Adjacent Parishes: Baldock, Clothall, Graveley, Walkern, Willian

It is in Broadwater Hundred and the Hitchin Union


From Charles Smith's Map of Hertfordshire - 1808 edition è


Weston Church

Card posted 1936

[earlier copy posted 1933 seen]

No publisher information

According to Kelly's Directory the tower was rebuilt in 1867, which explains the absence of the spire mentioned in the 1866 account.

WESTON is a parish and village, in Broadwater hundred, Hitchin union and county court district, rural deanery of Bennington, archdeaconry of St Albans, and diocese of Rochester, near the chalk range, and on a small stream which runs into the River Beane, bounded on the north-east side by the Roman way, 35 miles from London, 3 miles south-east from Baldock station, 4 miles north-east from Stevenage, and 6 miles from Hitchin.

The church of the Holy Trinity is an ancient flint and stone building, and has nave, chancel, aisle, porch, square tower with embattled parapet, surmounted by a spire, and containing 5 bells. The living is a vicarage, annual value £197, in the gift of Charles C. Hale, Esq., of Kings Walden, and held by the Rev. George Edward Denis De Vitré, M.A.

Here is a National School.

There is a Catholic Apostolic chapel, and also one for the Wesleyans.

There is a pleasure fair held on the 11th June.

The population in 1861 was 1,195; the area is 4,539 acres.

Hall's Green, one mile south-east; Warren's Green, one mile south; Weston Dane End, one mile and a half south, are hamlets. Lannock, a 700 acre farm, is one mile west.

Parish Clerk, James Burrows.

Post Office Directoru 1866


Weston Church Interior

No publisher

Probably between the wars


Ministers (selected dates from Kelly Directories)

1890: James Acton Butt (since 1872)

1912: Alfred Phillips Willway (since 1901)

1922: Claud Colpoys Wood (since 1920)

1933: Reginald Francis Stuteley Abbott (since 1926)



The Green, Weston, Herts (posted to Blackpool in 1920?)

Milk Farm [in picture], Weston, Herts

 Dear Mona.   It is grand here. I wish you was. I[t] am such fun to [hear] they talk so funny, some talk like frenchmen. I shall have such a lot to tell you when I see you. I am learn to ride a bicyle. We are going to a carnival on Saturday. I hope you are enjoying yourself.    xxxxx Dora.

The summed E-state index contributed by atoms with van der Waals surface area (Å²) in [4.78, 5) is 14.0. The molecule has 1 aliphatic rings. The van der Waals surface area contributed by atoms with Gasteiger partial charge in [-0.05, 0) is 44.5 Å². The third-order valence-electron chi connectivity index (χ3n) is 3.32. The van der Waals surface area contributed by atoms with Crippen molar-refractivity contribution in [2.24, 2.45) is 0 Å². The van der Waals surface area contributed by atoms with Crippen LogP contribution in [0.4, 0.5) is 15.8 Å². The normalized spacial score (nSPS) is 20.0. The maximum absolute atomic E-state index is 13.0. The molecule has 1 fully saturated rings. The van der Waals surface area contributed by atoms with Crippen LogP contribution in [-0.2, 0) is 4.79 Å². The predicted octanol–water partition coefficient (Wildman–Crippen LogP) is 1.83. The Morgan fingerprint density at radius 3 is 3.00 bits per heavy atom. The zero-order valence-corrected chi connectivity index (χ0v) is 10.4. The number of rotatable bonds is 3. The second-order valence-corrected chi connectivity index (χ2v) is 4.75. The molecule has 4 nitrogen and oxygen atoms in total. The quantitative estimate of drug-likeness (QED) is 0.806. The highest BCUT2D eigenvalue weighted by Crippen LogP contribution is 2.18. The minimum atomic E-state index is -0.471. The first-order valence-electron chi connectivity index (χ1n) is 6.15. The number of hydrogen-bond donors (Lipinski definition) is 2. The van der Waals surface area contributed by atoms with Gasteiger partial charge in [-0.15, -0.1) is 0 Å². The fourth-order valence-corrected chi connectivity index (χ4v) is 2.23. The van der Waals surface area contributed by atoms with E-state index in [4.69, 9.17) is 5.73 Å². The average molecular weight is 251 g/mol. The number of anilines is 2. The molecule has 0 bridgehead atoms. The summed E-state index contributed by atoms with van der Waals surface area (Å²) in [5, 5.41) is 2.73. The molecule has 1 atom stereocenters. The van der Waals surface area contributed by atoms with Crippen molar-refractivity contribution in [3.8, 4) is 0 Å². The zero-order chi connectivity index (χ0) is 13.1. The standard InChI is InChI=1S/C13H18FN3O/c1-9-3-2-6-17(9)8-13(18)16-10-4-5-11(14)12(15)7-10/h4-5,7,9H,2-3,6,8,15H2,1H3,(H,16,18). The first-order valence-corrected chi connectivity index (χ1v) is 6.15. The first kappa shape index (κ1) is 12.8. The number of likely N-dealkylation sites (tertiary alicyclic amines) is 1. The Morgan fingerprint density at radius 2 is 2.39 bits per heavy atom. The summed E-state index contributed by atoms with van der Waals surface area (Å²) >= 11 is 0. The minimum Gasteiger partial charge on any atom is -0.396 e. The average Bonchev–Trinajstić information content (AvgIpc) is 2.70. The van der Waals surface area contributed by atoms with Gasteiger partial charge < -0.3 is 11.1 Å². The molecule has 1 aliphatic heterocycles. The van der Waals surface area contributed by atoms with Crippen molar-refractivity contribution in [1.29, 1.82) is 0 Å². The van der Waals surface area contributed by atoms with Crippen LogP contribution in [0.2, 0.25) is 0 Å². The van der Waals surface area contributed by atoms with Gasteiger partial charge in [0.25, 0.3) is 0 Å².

On the hills to the east of the Great North Road between Stevenage and Baldock lies the pleasant village of Weston, most of it out of hearing of the main road traffic as it roars unheeding to London or the North. At its centre is the village green - alas, too often untrimmed - with a little pond almost hidden from the road. 

In the churchyard there are two stones which - without much foundation - local tradition claims to be the gravestones of Jack o' Legs, a local "Robin Hood" of gigantic stature. Although the stones are fourteen feet apart, it is said that he had to be bent double before being lowered into the grave. A more probable explanation is that the stones are some standard of measurement.

It is said that he was killed by the baker of Baldock who objected to his custom of stealing their bread to feed the poor. He begged one last wish - to be given his favourite bow and be buried wherever the arrow should fall. Apparently it landed neatly in Weston churchyard.

 Hertfordshire Countryside, Winter 1958-59


Tales of the Old Frog of Weston


For the legend about the giant Jack O'Legs see the book Who was Jack O' Legs or visit the Myths and Legends web site.

Passing along the road from Willian to Weston, on the left, will be seen the brick-built windmill. The sails are much decayed, alas ! for it is a good specimen of a "smock" mill - that is a mill the top only of which moves to face the wind, and Hertfordshire has but few windmills now. Many, of late years, have disappeared, or become mere stumps, such as Goff's Oak, Bushey, Anstey, Much Hadham.


Weston village is large and scattered, having a main street and several by-lanes. The church is some distance to the east, and is known far and wide, and visited by many, because in the churchyard at the east is the grave of the Weston giant, Jack-o'-legs. The length of the grave (and, presumably, the giant's height) are marked by two flat stones sunk into the turf, and I made them close on five paces apart! ...

Alderman, A Pilgrimage in Hertfordshire, 1931

Holy Trinity Church in 1940   Village Hall Weston

Martin draws my attention to the book Weston - A Village Album 1900 - 2000 by Judith Evans, published on behalf of the Weston Village Hall Committee.  ISBN 0953694402 [Customer Review on Amazon].  He adds that there are lots of photos, such as these of the church and hall, together with notes about people. Martin adds that his Berkhamsted grandfather Edgar E Thompson kept the post office at Weston in 1928-29 and his daughter continued it well into the 1960s.


If you know of other books, websites, etc, relating to this place, please tell me.

June 2010   Earlier date for PC of church
August 2010   PC of church interior plus info on ministers
February 2011   Village Album book and assorted web links